A Conversation with Pokémon’s Musical MaestroInterview originally posted at: http://www.pokemon.com/us/pokemon-news/a-conversation-with-pokemons-musical-maestro/ on May 13th, 2014
We talk to GAME FREAK original member Junichi Masuda about his role as Pokémon music composer, one of his many important contributions to the history of Pokémon games.
GAME FREAK’s Junichi Masuda is probably best known for his work as a game director, most recently on Pokémon X and Pokémon Y. But he began as, and continues to be, a gifted musical composer responsible for much of the iconic Pokémon game music that fans know by heart. To mark the launch of the Pokémon soundtracks on the iTunes Store, we had the opportunity to talk with Mr. Masuda about his more-than-20-year history with video game composition, his creative process, the production of the Pokémon game soundtracks, and much more.
Music has always been a part of Mr. Masuda’s life, even from an early age. His first memories of music stretch back to age 9, when he got a cassette player from his parents. “I first listened to rock and roll music. I’m not really sure who it was...it may have been American rock and roll. I just remember thinking it was really cool at the time,” he says.
Soon after, his interests turned closer to home when he developed an interest in the Japanese techno group Yellow Magic Orchestra, or YMO. The innovative group has made a big impression on musicians, including pop, hip hop, and house music performers, for nearly 40 years. It’s easy to see how Mr. Masuda found his way into video game composition—much of YMO’s music is very reminiscent of the sounds of early video games.
“YMO used a lot of synthesizers. I remember hearing the sound of those synthesizers for the first time and thinking it was so cool, and I really wanted to get one of my own. I took my parents with me to get my first synthesizer. It was a Korg MS-10, a really simple synth,” Mr. Masuda says. This first musical instrument provided him with a gateway into actually making music, or at least into understanding the sounds of music. “At first I really was just kind of copying the music I liked, like YMO, Ultravox, and the Human League,” Mr. Masuda says. “I’d be hanging out with friends and we’d try to copy the sounds that we heard. It probably was a few years later, when I was about 14, that I started to make my own songs.”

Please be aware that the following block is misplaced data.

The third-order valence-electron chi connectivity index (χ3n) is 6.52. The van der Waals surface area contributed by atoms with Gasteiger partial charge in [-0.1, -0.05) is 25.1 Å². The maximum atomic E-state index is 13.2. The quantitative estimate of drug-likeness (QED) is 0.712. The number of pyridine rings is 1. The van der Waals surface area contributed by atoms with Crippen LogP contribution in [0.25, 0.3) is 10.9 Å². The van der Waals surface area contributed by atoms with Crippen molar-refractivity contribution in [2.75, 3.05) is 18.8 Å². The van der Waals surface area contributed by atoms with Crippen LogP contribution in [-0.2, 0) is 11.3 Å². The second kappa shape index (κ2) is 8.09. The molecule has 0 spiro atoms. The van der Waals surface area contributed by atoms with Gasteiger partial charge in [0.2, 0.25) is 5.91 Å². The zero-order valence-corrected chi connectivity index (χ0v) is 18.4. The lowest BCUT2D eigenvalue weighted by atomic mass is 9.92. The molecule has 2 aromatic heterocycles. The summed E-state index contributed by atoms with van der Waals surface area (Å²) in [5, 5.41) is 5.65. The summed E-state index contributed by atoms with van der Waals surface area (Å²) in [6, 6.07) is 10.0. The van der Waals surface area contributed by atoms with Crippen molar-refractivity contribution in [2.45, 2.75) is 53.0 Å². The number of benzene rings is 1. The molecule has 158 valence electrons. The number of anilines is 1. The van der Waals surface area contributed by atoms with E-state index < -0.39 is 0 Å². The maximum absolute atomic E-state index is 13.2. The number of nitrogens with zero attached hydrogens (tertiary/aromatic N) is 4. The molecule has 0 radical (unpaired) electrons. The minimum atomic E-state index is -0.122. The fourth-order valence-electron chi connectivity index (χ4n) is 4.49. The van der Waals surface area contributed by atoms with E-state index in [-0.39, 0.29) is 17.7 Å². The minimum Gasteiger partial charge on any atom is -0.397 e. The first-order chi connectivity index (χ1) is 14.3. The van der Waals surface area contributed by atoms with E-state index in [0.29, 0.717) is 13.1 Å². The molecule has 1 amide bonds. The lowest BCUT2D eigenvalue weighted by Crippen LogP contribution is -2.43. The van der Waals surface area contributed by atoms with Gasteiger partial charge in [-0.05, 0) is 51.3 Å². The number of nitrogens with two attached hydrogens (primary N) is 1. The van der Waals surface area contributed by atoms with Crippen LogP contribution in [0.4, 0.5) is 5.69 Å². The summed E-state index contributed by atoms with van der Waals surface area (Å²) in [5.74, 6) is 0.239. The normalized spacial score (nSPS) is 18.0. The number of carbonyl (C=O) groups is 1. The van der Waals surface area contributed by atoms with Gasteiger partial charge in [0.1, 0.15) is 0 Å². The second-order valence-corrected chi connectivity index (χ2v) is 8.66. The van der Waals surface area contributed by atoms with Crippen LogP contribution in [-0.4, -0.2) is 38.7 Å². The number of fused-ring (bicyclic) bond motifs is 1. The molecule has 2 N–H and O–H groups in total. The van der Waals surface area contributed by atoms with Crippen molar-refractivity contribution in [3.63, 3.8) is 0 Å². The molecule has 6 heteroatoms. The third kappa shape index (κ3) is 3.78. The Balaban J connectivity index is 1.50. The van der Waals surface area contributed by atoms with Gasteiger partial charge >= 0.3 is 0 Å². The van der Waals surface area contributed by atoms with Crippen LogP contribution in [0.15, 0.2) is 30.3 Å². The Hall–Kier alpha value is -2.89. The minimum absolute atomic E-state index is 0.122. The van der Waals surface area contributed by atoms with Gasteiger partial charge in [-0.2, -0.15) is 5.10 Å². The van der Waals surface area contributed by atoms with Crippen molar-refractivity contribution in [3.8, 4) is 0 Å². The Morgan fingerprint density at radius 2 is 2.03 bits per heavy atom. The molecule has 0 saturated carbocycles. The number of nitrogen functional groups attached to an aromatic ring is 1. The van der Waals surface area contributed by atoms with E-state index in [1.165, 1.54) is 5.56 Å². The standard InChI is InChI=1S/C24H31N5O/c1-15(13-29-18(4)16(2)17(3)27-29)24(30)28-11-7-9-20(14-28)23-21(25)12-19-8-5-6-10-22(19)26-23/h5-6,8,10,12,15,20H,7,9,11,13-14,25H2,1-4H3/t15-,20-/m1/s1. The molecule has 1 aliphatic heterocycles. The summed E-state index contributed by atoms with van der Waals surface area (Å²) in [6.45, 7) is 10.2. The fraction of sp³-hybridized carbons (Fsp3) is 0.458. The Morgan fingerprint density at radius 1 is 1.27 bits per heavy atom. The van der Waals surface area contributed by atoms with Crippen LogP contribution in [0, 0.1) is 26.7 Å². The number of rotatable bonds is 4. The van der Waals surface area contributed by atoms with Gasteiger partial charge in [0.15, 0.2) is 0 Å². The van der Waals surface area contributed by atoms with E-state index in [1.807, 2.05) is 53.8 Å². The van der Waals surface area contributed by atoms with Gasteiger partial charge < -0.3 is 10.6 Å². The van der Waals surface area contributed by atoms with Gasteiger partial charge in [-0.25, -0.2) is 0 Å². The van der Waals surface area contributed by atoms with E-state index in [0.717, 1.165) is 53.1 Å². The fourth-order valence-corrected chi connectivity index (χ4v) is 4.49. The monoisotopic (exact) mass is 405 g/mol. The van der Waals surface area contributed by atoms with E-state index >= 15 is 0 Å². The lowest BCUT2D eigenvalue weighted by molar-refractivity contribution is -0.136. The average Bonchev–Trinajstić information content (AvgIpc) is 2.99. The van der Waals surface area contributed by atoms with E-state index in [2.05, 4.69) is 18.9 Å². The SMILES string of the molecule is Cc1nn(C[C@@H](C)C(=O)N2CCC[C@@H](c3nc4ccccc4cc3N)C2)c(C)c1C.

Like many musically inclined kids his age, Mr. Masuda joined his high-school band, where he played trombone. He also played synthesizer with a group of friends and composed songs for them to perform. Even with all that musical exposure, he didn’t really see a clear path to being a professional musician. “I knew I was interested in music, but I wanted to have it remain a hobby,” Mr. Masuda says.
Despite this early interest and acumen in music, Mr. Masuda’s attention moved away from that field and into another area that would guide his career path. “I knew how difficult to it was to make a living in the music industry, so that’s why I decided to go toward computer graphics and kept music as a hobby. Computer graphics were also a big emerging industry at the time, so after high school I went on to a technical school to study it,” Mr. Masuda says. The combination of musical talent and computer graphics training proved to be important skills for his entire career.
The drift away from his musical interests didn’t last long. At age 19, he met Pokémon creator Satoshi Tajiri, the man who would go on to found GAME FREAK. “Mr. Tajiri had started working on an NES game that was called Mendel Palace in the United States, and he asked me to make the music for the game. It sounded fun, and I was just a student at the time, so I decided to go for it,” Mr. Masuda says. He considers Mendel Palace a good first project for the way it wove the gameplay and music together. “When you moved, the music would play; when you stopped, the music stopped,” he explains.